Although a friend compared its appearance to a platypus and the boot is more terrier than flatcoat, Charlie Flindt is smitten.


For a car that can fit a flatcoat in the boot see Charlie Flindt’s review of the Dacia Duster Commercial.


I’VE never really got my head round the concept of a car company having a “premium” section, making cars that are better and more luxurious than the standard products. Toyota does it with Lexus and Nissan has Infiniti. It seems to suggest that the basic name is not worthy of the finest machines. And then there’s the concept of the SUV. As a farmer, I’m duty bound to scoff at them and their drivers.

Along comes the Infiniti QX70 Ultimate, however, and I find myself smitten. It wasn’t the “luxury” stuff that won me over at all, it was the basics. Access, for instance, is brilliant, thanks to the SUV shape, and headroom is plentiful – even with the sunroof. I love the ergonomics: the dials are simple and perfectly visible, and most of the knobs and dials fall easily to hand. There’s a small cluster sitting awkwardly down near the right knee but we’ll let Infiniti off that one. Electronic parking brakes are the spawn of the devil, so it was nice to find a mechanical one, even if it was the Mercedes Benz-style “stamp on, stamp off” operated by the left foot. The tiny rear-view mirror is the only serious blot on the ergonomic landscape, though huge door mirrors compensate.

INFINITI QX70 Ultimate.

Knobs and dials fall easily to hand.

The QX70’s external styling is a bit odd. A neighbouring farmer, his critical skills honed by a couple of local pints, likened it to a duck-billed platypus – which may be a bit harsh – but he had a point. It’s as if the designers in charge of the top half were told the car was 14ft long, the bottom half boys were told 16ft. The windscreen ends up sitting unfashionably far back. The upside for the driver is a lovely long bonnet to look at.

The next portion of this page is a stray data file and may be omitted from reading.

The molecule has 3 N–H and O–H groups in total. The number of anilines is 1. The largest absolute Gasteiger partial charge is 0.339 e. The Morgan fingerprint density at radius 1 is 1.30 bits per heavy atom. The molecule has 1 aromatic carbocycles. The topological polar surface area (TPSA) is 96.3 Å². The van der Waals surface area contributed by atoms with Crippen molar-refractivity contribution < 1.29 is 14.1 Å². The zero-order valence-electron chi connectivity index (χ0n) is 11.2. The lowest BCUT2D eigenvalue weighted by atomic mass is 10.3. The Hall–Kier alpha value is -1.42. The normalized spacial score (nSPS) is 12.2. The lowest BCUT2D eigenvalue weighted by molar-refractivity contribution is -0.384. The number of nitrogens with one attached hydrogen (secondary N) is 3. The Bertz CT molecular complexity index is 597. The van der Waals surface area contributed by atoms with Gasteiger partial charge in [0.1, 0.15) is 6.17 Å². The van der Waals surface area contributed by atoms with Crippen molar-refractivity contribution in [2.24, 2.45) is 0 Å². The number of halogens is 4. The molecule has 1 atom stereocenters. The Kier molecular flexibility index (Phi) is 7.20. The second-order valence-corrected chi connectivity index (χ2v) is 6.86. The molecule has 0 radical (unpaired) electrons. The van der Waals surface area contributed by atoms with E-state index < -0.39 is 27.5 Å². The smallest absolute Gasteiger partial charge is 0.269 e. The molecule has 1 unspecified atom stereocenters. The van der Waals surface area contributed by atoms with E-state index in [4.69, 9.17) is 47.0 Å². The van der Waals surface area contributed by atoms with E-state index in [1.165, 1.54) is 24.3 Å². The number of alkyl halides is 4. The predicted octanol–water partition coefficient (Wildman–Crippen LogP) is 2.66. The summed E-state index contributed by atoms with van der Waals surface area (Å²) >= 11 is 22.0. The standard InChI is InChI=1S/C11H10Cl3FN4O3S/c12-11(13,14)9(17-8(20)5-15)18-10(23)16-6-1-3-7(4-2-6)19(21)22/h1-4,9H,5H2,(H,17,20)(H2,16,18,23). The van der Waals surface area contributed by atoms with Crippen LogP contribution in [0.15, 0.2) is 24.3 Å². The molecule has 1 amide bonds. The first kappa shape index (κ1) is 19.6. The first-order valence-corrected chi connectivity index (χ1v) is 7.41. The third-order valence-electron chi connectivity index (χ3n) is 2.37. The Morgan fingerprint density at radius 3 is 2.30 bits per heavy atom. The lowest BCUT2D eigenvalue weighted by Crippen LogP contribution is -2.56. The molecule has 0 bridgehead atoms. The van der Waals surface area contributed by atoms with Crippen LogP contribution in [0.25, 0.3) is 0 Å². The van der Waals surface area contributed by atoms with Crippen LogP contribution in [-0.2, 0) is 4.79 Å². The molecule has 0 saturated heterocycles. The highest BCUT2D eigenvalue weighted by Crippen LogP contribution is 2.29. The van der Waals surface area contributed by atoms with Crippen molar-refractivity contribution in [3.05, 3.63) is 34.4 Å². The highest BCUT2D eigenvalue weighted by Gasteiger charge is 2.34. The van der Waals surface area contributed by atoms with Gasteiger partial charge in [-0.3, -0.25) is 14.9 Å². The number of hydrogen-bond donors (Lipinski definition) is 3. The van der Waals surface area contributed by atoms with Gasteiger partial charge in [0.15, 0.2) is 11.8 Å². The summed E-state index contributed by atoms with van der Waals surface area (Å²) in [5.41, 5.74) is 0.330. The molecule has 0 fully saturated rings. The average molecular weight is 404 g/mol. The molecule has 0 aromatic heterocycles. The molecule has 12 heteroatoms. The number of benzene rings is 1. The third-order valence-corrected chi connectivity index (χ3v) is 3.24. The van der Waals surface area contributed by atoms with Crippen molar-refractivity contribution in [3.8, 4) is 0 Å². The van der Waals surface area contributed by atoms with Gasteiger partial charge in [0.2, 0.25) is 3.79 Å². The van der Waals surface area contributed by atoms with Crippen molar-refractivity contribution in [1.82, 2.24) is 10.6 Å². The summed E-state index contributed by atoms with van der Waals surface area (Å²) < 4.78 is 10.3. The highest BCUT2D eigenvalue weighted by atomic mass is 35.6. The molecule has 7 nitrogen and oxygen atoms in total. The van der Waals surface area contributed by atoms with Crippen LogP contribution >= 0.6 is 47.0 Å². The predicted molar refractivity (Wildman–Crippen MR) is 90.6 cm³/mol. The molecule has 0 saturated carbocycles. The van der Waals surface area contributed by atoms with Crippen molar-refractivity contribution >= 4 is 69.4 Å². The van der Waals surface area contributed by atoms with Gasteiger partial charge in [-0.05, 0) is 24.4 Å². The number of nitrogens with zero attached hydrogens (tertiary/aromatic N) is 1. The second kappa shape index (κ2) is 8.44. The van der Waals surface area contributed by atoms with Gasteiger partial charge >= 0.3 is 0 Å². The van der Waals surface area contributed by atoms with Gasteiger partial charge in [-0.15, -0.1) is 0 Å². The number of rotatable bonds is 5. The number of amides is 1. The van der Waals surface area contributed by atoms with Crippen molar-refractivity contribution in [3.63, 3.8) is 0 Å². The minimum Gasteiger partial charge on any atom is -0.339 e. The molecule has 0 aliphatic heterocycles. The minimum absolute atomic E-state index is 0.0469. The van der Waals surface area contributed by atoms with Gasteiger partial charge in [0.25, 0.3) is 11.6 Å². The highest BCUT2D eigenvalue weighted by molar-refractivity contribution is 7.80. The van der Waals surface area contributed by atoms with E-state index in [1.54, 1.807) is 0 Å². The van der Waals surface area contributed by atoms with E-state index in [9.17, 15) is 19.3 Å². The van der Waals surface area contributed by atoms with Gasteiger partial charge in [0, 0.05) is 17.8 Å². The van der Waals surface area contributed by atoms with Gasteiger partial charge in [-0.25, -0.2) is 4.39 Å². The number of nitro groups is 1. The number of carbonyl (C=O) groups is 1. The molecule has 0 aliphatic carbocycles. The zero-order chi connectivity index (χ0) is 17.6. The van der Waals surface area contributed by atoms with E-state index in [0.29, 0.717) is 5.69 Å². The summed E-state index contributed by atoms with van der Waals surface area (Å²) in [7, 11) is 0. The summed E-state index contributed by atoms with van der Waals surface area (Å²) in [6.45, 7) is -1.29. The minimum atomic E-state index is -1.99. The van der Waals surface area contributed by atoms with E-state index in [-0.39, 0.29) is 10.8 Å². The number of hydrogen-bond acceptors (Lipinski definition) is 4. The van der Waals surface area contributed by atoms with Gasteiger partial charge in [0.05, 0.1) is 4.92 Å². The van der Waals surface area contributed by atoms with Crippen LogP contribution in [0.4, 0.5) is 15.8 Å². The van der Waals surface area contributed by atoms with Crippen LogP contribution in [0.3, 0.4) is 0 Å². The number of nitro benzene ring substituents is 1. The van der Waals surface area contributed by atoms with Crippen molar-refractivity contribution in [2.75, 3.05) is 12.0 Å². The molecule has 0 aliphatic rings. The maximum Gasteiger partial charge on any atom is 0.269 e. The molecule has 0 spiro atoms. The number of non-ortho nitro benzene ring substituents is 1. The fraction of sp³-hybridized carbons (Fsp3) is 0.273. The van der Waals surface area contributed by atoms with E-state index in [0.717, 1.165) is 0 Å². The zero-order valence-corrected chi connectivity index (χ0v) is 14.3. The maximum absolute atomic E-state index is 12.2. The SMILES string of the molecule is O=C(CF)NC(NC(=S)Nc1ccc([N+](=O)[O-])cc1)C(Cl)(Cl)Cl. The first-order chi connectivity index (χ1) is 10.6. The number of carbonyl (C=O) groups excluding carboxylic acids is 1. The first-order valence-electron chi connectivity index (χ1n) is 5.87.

Something went a bit wrong with the spec for the boot, too. It’s tiny; forget plans to load up flatcoats and two pairs of 12-bores – there’s room for a couple of folding .410s and a terrier only. Mind you, on about page 200 of the 300-page handbook it says quite clearly: this is not an off-roader.

The driving experience is unusual, too. The V6 diesel is gruff and a bit leaden to start with but goes a lot better after a couple of minutes – not unlike my tractor. The steering seems occasionally to have a life of its own, sometimes reluctant, sometimes arguing, and sometimes fighting back. It’s enough to discourage any plans to throw the QX70 into bends overexuberantly.

But this suits the QX70’s image perfectly. It’s not brash or show-off, it’s quite subtle – look at the lack of gleaming, shiny chrome. It’s unusual in lots of departments but there’s an unmistakable feel of quality and high-class assembly. Inspect (when no-one’s looking) the purple stitching on the black leather seats. It’s beautiful.

In many ways, the QX70 is honest. It doesn’t claim to be an off-roader. It’s a slightly odd-looking tourer with four-wheel drive.  What it has got, by the bucket load, is charisma and no-one, not even the grumpiest farmer, will scoff at that.


Engine: 2,933cc V6 diesel
Power: 238PS
Max speed: 132mph
Performance: 0 to 62: 8.3 seconds
Combined fuel economy: 32.8mpg
Insurance group: 48E
Price: £52,810
Would suit: posh poachers